It's getting ugly in Yemen

A Yemeni man inspects the damage following a bomb explosion at the Badr mosque in southern Sanaa on March 20, 2015.

Need To Know

It sort of feels like things can’t get any worse in the Middle East and North Africa. But then every day things get so much worse.

The US government is desperately hoping for some success in its negotiations with Iran over its nuclear program. Two decades ago such a deal would have been a monumental reason to celebrate. But these days it might barely register.

That’s because the Islamic State continues its social media march around the world. It isn’t so easily giving up its real-world territory in Iraq and Syria, either. It’s expanding to Libya, a country that has gone all kinds of wrong since the optimistic toppling of strongman Muammar Gaddafi in 2011. The mess in Iraq just gets messier and there seems to be so little the United States can do about that one. The Syrian conflict is four years in and more than 220,000 people are dead.

And Yemen, the region’s poorest state, which has teetered on the brink for so many years now, appears to be finally succumbing to the proxy battle between Sunni Saudi Arabia and Shia Iran. The power struggle between these two is stoking hatred all over the region. Yemen is these days the pitiful manifestation of it all. On Friday, nearly 150 people were killed there in coordinated suicide attacks at mosques frequented by Shias. The Islamic State took responsibility for it, announcing itself in Yemen for the first time in its typically horrifying way.

Meanwhile, the Iranian-backed Shia rebels known as the Houthis continue to make their push south toward Aden and against the Saudi Arabia-backed Yemeni President Abed Rabbo Mansour Hadi, whom the United States also happens to like. It’s gotten so bad that the United States just pulled out most of its so-called “advisers” in the country. This means it now lacks much of the crucial intelligence-gathering needed to monitor and even stop terrorist attacks being planned by Al Qaeda (remember them?) based in Yemen.

All this and we haven’t even touched on Israel and Palestine, or Bahrain, or Egypt. It’s getting hard to see a way forward from all this.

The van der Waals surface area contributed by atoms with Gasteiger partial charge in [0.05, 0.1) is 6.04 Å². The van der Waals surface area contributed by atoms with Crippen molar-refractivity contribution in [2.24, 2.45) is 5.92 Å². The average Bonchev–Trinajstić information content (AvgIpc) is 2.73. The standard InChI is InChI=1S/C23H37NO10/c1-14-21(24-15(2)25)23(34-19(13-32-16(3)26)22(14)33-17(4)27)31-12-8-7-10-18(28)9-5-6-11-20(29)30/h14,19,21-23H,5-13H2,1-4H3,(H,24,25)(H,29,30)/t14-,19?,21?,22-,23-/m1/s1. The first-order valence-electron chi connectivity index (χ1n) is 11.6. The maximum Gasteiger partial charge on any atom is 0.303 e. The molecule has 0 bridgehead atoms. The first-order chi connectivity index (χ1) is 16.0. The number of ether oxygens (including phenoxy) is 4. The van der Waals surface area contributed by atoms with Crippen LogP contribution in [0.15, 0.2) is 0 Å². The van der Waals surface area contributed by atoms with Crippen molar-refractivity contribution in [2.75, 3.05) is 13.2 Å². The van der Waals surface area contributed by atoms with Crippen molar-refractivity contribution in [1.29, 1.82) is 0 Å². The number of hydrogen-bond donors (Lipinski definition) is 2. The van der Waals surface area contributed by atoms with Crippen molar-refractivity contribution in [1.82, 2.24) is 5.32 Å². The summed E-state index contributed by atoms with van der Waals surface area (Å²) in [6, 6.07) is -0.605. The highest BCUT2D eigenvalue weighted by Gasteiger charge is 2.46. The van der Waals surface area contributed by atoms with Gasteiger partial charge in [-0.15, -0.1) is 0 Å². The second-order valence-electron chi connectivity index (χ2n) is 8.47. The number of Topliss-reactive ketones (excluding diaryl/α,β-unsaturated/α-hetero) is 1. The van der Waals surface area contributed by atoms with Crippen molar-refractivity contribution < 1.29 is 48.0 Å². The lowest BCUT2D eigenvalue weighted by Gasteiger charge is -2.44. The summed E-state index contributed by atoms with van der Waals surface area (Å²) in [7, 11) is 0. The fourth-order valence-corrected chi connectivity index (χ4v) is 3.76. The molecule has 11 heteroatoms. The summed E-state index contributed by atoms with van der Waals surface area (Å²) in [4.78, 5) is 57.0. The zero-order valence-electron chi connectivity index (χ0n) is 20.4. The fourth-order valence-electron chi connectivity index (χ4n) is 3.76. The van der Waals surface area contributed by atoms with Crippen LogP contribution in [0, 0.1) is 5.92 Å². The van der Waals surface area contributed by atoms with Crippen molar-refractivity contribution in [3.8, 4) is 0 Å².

Want To Know

Lee Kuan Yew, the founding father of Singapore, died over the weekend. He was 91.

Lee managed to turn Singapore from a British colonial backwater into a thriving financial center. And for that he is celebrated. But the man also ruled Singapore with an iron fist for three decades. He was a Southeast Asian strongman who suppressed public protest, the press and his political opponents. He also famously banned chewing gum.

But instead of driving his country into the ground like so many other autocrats, he lifted millions out of poverty and established one of the most successful states in the region.

“Much of this success is credited to Lee’s vision and policies. But in return for prosperity, its citizens have had to submit to a government that, despite occasional elections, functions as a one-party state with little tolerance of dissent,” writes GlobalPost Senior Correspondent Patrick Winn, who is based in the region.

Lee’s rule makes a fascinating study, and many world leaders have sought his advice over the years. To get a sense of his philosophy, here are seven things he actually said in real life. It’s kind of an amazing list.

Strange But True

Korean cuisine has arrived on the international scene, in no small part thanks to the tireless efforts of the Korean government. Korean authorities have pulled out all the stops to promote the country’s most popular dishes all over the world.

Just like it has supported the rise of its country’s pop music all over Asia and its technology all over the world, the South Korean government is peddling its food as well. The efforts include a maze of sometimes hilarious promotional campaigns and often questionable government-sponsored studies. Here are some of the best examples.